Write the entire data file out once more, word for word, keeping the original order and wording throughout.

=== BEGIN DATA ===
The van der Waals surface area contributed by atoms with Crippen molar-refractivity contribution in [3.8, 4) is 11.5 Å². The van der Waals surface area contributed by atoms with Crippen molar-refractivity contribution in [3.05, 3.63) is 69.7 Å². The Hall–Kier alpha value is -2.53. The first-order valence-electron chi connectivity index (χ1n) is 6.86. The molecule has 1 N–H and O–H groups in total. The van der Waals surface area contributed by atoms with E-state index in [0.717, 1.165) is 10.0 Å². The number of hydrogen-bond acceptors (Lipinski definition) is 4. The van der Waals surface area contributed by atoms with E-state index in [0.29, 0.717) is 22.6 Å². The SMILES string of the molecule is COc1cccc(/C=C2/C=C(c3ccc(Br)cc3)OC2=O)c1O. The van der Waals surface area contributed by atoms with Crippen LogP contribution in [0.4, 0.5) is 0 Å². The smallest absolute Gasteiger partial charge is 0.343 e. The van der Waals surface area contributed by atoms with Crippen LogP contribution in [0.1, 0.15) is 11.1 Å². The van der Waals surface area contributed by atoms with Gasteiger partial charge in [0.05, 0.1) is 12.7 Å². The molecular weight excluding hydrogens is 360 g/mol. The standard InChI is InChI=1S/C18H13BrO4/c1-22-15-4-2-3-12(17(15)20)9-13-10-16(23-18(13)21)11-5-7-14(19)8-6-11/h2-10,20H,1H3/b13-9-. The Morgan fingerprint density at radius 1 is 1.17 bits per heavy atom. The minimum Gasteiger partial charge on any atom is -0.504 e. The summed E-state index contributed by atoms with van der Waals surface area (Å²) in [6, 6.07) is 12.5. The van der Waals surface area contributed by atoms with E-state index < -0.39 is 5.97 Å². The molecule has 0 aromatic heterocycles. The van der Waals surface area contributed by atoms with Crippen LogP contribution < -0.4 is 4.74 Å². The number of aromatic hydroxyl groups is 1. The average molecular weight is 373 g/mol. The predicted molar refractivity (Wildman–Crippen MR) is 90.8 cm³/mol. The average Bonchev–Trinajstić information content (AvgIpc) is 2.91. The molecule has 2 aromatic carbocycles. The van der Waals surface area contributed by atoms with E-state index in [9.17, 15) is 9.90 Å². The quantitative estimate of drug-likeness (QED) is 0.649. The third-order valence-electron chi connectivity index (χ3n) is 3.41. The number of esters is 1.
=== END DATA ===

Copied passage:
The van der Waals surface area contributed by atoms with Crippen molar-refractivity contribution in [3.8, 4) is 11.5 Å². The van der Waals surface area contributed by atoms with Crippen molar-refractivity contribution in [3.05, 3.63) is 69.7 Å². The Hall–Kier alpha value is -2.53. The first-order valence-electron chi connectivity index (χ1n) is 6.86. The molecule has 1 N–H and O–H groups in total. The van der Waals surface area contributed by atoms with E-state index in [0.717, 1.165) is 10.0 Å². The number of hydrogen-bond acceptors (Lipinski definition) is 4. The van der Waals surface area contributed by atoms with E-state index in [0.29, 0.717) is 22.6 Å². The SMILES string of the molecule is COc1cccc(/C=C2/C=C(c3ccc(Br)cc3)OC2=O)c1O. The van der Waals surface area contributed by atoms with Crippen LogP contribution in [0.4, 0.5) is 0 Å². The smallest absolute Gasteiger partial charge is 0.343 e. The van der Waals surface area contributed by atoms with Crippen LogP contribution in [0.1, 0.15) is 11.1 Å². The van der Waals surface area contributed by atoms with Gasteiger partial charge in [0.05, 0.1) is 12.7 Å². The molecular weight excluding hydrogens is 360 g/mol. The standard InChI is InChI=1S/C18H13BrO4/c1-22-15-4-2-3-12(17(15)20)9-13-10-16(23-18(13)21)11-5-7-14(19)8-6-11/h2-10,20H,1H3/b13-9-. The Morgan fingerprint density at radius 1 is 1.17 bits per heavy atom. The minimum Gasteiger partial charge on any atom is -0.504 e. The summed E-state index contributed by atoms with van der Waals surface area (Å²) in [6, 6.07) is 12.5. The van der Waals surface area contributed by atoms with E-state index < -0.39 is 5.97 Å². The molecule has 0 aromatic heterocycles. The van der Waals surface area contributed by atoms with Crippen LogP contribution < -0.4 is 4.74 Å². The number of aromatic hydroxyl groups is 1. The average molecular weight is 373 g/mol. The predicted molar refractivity (Wildman–Crippen MR) is 90.8 cm³/mol. The average Bonchev–Trinajstić information content (AvgIpc) is 2.91. The molecule has 2 aromatic carbocycles. The van der Waals surface area contributed by atoms with E-state index in [9.17, 15) is 9.90 Å². The quantitative estimate of drug-likeness (QED) is 0.649. The third-order valence-electron chi connectivity index (χ3n) is 3.41. The number of esters is 1.